These days, a person can't talk about football without bringing up questions about the health effects of hard hits. Evidence is mounting that concussions experienced by players could lead to changes in the brain, including cognitive impairment.

But what about the bodily impacts football players experience?

In a new study, researchers at the University of Michigan set out to answer that question. They monitored 33 NCAA Division I football players using a device custom-fitted into the players' shoulder pads that had both a GPS receiver and an accelerometer. They measured the intensity and number of impacts, along with their distribution over the players' bodies.  Then they sorted this data based on the players' positions.

The impacts were measured in G-force. One G is equal to the force of Earth gravity, so 5 G's is five times the force of gravity. According to NASA, 3 G's is the amount of force it takes to pin people to the walls of spinning rides often seen at carnivals. A race car braking and turning is under about 5 G's of force, said Dennis K. Lieu, a professor of mechanical engineering at the University of California, Berkeley, in an email interview with Live Science. Lieu has spent about 20 years studying blunt trauma injury in sports; he was not involved in the new study. [5 Ways to Make Football Safer]

The researchers found the running backs in the study — the men generally tasked with carrying the ball — experienced more "severe" impacts (above 10 G's) than all other offensive positions, although not a statistically significant number more than quarterbacks, according to the findings published May 21 in the Journal of Strength and Conditioning Research. But at the same time, the running backs recorded fewer "heavy" impacts (7.1 to 8 G's) than either wide receivers or offensive linemen.

The researchers said that the severe impacts that running backs sustain could be the result of being tackled by multiple players while running at a high speed, or receiving a direct, head-on tackle from an opponent who is running at a high speed.

The wide receivers in the study experienced the most "very light" and "light to moderate impacts," among the offensive positions. These impacts ranged from a force of 5 to 6.5 G's. Offensive linemen also experienced significantly more very light impacts than either running backs or quarterbacks.

Among the defensive positions, defensive tackles experienced more moderate to very heavy (6.6 to 10 G's) hits than any other defensive position. The players in this position also recorded more light to moderate (6.1 to 6.5 G's) impacts than all other defensive positions. [10 Things You Didn't Know About the Brain]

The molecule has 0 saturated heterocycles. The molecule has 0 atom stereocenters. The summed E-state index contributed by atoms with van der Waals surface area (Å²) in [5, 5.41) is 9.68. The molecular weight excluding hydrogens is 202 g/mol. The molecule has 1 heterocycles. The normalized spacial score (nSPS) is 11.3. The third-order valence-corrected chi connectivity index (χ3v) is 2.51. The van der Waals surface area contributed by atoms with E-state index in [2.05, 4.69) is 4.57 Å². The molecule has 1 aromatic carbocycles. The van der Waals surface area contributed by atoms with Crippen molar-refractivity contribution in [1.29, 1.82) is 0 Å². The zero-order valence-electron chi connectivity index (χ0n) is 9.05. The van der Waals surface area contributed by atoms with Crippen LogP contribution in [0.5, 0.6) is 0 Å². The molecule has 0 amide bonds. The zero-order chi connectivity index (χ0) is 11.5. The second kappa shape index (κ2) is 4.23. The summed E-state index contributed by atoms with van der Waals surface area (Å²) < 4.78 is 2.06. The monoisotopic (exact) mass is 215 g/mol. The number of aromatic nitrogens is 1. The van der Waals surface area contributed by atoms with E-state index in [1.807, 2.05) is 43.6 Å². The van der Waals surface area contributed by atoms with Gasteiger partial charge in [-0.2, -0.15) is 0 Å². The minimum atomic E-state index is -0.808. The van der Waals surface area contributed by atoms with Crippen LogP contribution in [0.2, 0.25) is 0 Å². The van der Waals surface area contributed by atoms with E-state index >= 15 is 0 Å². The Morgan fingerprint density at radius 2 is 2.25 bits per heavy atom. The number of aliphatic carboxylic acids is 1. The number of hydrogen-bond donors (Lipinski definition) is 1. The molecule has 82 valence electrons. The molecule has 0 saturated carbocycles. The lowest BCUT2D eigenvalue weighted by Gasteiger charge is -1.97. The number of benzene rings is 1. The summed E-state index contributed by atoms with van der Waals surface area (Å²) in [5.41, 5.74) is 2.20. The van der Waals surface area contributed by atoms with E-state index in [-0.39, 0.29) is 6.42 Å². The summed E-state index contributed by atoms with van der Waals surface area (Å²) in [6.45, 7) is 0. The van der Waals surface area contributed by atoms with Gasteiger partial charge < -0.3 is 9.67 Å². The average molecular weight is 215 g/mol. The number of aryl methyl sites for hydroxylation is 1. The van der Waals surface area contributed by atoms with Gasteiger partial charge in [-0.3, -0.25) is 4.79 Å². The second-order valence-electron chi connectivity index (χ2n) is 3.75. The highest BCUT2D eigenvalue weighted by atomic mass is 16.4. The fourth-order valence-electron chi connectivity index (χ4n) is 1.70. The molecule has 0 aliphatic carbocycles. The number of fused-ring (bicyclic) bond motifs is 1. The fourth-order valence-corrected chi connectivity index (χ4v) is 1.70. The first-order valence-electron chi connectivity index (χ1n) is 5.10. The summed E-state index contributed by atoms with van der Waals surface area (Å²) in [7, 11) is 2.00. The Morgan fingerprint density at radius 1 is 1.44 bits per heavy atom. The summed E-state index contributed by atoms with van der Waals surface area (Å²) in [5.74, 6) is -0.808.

This wide range of the forces of the hits that defensive tackles take is likely due to their high amount of physical contact with several opposing players during each play, the researchers wrote in their findings.

Defensive ends engaged in more severe impacts than any other defensive position, but the difference was not significant, according to the study.

Defensive backs and linebackers were subject to the most very light impacts (5 to 6 G's).

The study categorized the hits from very light to severe, but these labels don't signal potential for injury, Lieu said.

"At this time, there are no conclusions that have been drawn about any long-term health risks that may result from repeated exposures to such accelerations," he said. He noted, however, that the authors cited a 2012 study, co-authored by one of the same authors who did the new research, which found that impacts exceeding 7 G's were associated with decreases in neuromuscular performance after rugby competitions.

The ability to measure these impacts that players sustain could help determine when athletes should take a break, Erik Swartz, professor of kinesiology at the University of New Hampshire, told Live Science.

Swartz, who studies head injuries in football, said that these impacts recorded in the new study were much lower than what researchers have seen in head impacts. NFL research from 2003 showed that concussions occurred from impacts with an average linear acceleration of around 100 G's,.

These impacts are so much greater because they involve a smaller mass (the head), rotating around a fulcrum (the neck), as opposed to the more massive bodily hits this new research recorded, Swartz said.

Both Lieu and Swartz agreed that the data from the new study are high quality and unique, and could lay a foundation for future research. It would be difficult, however, to associate specific injuries with these general body impacts.

"You can't even start to try and conclude a cause and effect — that just because there's a 10 G collision, that's what led to an ACL rupture," Swartz said. "There's so much more involved in it than that."

 In the paper, the authors suggested that position-specific data could lead to better monitoring and training for the different forces each player might experience. However, there needs to be more data collected and more players involved, they said.

Original article on Live Science.

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